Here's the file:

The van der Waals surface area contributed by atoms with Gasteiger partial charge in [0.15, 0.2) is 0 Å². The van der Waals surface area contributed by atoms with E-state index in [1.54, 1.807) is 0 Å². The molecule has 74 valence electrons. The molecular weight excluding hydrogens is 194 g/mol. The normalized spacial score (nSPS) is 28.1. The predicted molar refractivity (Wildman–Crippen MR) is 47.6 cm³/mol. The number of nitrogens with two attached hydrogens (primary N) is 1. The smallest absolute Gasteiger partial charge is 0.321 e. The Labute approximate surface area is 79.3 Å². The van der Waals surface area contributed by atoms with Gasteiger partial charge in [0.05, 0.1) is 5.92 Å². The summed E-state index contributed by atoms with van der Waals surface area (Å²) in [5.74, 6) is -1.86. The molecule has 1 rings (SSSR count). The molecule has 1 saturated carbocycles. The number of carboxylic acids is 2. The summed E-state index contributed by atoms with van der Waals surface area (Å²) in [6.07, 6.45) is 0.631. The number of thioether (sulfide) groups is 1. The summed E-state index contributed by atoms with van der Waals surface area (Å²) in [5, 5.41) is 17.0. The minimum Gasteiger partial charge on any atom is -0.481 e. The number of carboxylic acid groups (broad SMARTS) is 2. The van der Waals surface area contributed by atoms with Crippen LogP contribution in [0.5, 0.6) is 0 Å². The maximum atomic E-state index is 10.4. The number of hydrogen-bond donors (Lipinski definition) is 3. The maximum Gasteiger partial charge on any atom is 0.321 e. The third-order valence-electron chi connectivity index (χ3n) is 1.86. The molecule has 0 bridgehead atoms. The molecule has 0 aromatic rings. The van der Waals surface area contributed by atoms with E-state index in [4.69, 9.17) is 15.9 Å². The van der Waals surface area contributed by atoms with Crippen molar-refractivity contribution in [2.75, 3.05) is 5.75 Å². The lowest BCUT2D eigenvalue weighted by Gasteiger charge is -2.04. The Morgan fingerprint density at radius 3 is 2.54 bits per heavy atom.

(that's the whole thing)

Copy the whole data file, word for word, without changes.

The van der Waals surface area contributed by atoms with Gasteiger partial charge in [0.15, 0.2) is 0 Å². The van der Waals surface area contributed by atoms with E-state index in [1.54, 1.807) is 0 Å². The molecule has 74 valence electrons. The molecular weight excluding hydrogens is 194 g/mol. The normalized spacial score (nSPS) is 28.1. The predicted molar refractivity (Wildman–Crippen MR) is 47.6 cm³/mol. The number of nitrogens with two attached hydrogens (primary N) is 1. The smallest absolute Gasteiger partial charge is 0.321 e. The Labute approximate surface area is 79.3 Å². The van der Waals surface area contributed by atoms with Gasteiger partial charge in [0.05, 0.1) is 5.92 Å². The summed E-state index contributed by atoms with van der Waals surface area (Å²) in [5.74, 6) is -1.86. The molecule has 1 rings (SSSR count). The molecule has 1 saturated carbocycles. The number of carboxylic acids is 2. The summed E-state index contributed by atoms with van der Waals surface area (Å²) in [6.07, 6.45) is 0.631. The number of thioether (sulfide) groups is 1. The summed E-state index contributed by atoms with van der Waals surface area (Å²) in [5, 5.41) is 17.0. The minimum Gasteiger partial charge on any atom is -0.481 e. The number of carboxylic acid groups (broad SMARTS) is 2. The van der Waals surface area contributed by atoms with Crippen LogP contribution in [0.5, 0.6) is 0 Å². The maximum atomic E-state index is 10.4. The number of hydrogen-bond donors (Lipinski definition) is 3. The maximum Gasteiger partial charge on any atom is 0.321 e. The third-order valence-electron chi connectivity index (χ3n) is 1.86. The molecule has 0 bridgehead atoms. The molecule has 0 aromatic rings. The van der Waals surface area contributed by atoms with E-state index in [4.69, 9.17) is 15.9 Å². The van der Waals surface area contributed by atoms with Crippen molar-refractivity contribution in [2.75, 3.05) is 5.75 Å². The lowest BCUT2D eigenvalue weighted by Gasteiger charge is -2.04. The Morgan fingerprint density at radius 3 is 2.54 bits per heavy atom.